Burn baby burn!

Recently, during the Masters Championship for Kings of War in Chicago, I was able to get some pictures of the new Greater Fire Elemental (it was one of the door prizes - as well as a Steel Behemoth - look for that review soon).  (Thanks to Kris Kapsner for running the event and allow me to get these pictures)

This is in the tradition of the new monsters, and comes with a 75 mm base.  As you can see from the picture, it is about three times the size of a Salamander.  However the base looks small enough that, if you wanted, you should be able to fit it on a 'normal' monster base at 50mm.

Inside the box is a base, and a bag with a whopping three parts to the model - the body and two arms.  However being resin, I would guess it would be fairly easy to do some minor conversions if you so choose.  There isn't much to bend or re-position, but if use hot water resin becomes somewhat soft and then very easy to cut.  The deep molded flames would also then be easy to match with green stuff after re-positioning the arms.

Some nice detail, with the rocks embedded in the flames.  It looks more molten lava based then pure fire, which is a nice change for fire elementals.  While it does have a bit of the very thin flash that is quite common with pure resin castings (and very easily removed with a sharp hobby knife), there did not appear to be any strong mold lines.

The embedded rocks allows for some color and texture variation on the model.  Elementals, much like ghost models, tend to often lend themselves to a simple paint job because there is nothing to really break up the surfaces.  Mantic has been doing a good job with theirs however, adding some interesting bits.  This is a great example with the rocks, but they also did this with their water elements - having fish breaking through the surface of the waves that I really, really like.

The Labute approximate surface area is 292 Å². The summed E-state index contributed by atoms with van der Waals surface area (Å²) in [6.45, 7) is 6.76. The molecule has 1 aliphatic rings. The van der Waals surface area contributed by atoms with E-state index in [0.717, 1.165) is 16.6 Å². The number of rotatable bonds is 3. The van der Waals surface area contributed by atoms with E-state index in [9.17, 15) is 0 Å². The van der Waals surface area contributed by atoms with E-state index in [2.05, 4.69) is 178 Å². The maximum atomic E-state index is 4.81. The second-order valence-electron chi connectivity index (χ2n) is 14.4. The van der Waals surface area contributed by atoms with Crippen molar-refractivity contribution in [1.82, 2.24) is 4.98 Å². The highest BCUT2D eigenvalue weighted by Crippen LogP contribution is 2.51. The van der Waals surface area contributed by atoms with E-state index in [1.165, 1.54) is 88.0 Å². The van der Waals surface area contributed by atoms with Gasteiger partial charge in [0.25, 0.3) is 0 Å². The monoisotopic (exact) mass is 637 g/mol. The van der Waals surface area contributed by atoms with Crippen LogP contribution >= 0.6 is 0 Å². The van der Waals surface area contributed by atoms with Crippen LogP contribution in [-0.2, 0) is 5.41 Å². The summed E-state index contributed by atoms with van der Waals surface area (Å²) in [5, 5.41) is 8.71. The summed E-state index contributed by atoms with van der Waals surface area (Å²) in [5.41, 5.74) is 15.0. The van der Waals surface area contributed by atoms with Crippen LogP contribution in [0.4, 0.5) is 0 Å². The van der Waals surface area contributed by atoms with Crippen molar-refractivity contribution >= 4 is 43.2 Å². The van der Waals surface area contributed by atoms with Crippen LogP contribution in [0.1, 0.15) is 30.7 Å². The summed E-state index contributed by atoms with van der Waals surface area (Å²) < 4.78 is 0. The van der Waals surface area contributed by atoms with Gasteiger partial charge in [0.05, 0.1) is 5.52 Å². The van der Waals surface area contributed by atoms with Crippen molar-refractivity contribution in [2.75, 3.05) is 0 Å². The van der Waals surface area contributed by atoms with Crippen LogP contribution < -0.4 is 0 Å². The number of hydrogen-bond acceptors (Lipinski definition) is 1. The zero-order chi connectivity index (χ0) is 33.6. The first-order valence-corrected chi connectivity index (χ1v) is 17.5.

Assembly of this is trivial, with only two arms, and since they gave them thumbs it is trivial to identify the right and left arms.  I also like on this left arm, where there is a chunk of rock overlapping where the join actually is, so as to help cover it up (because while we all know we should ALWAYS wash EVERY model in warm soapy water first, carefully trim even the tiniest of mold lines, and green stuff over every joint to give a nice seamless surface - a lot of us don't do it - because we want to get the model on the table smashing face ASAP).

 The right arm is similar.  It has a little more vents on it because they vented it through the fingers instead of the elbow (like the left), but again this is just part of working with resin.

I'd like to show you the assembled model before painting, but this isn't mine so everything has to go back in the box for the door prize winner to put together and enjoy.  Now that this has been released, I hope to see a couple on the tabletop.  An easy to put together, high quality resin kit.  I almost wish I had a place to put one in one of my demo armies!

Because it is all fun and games . . .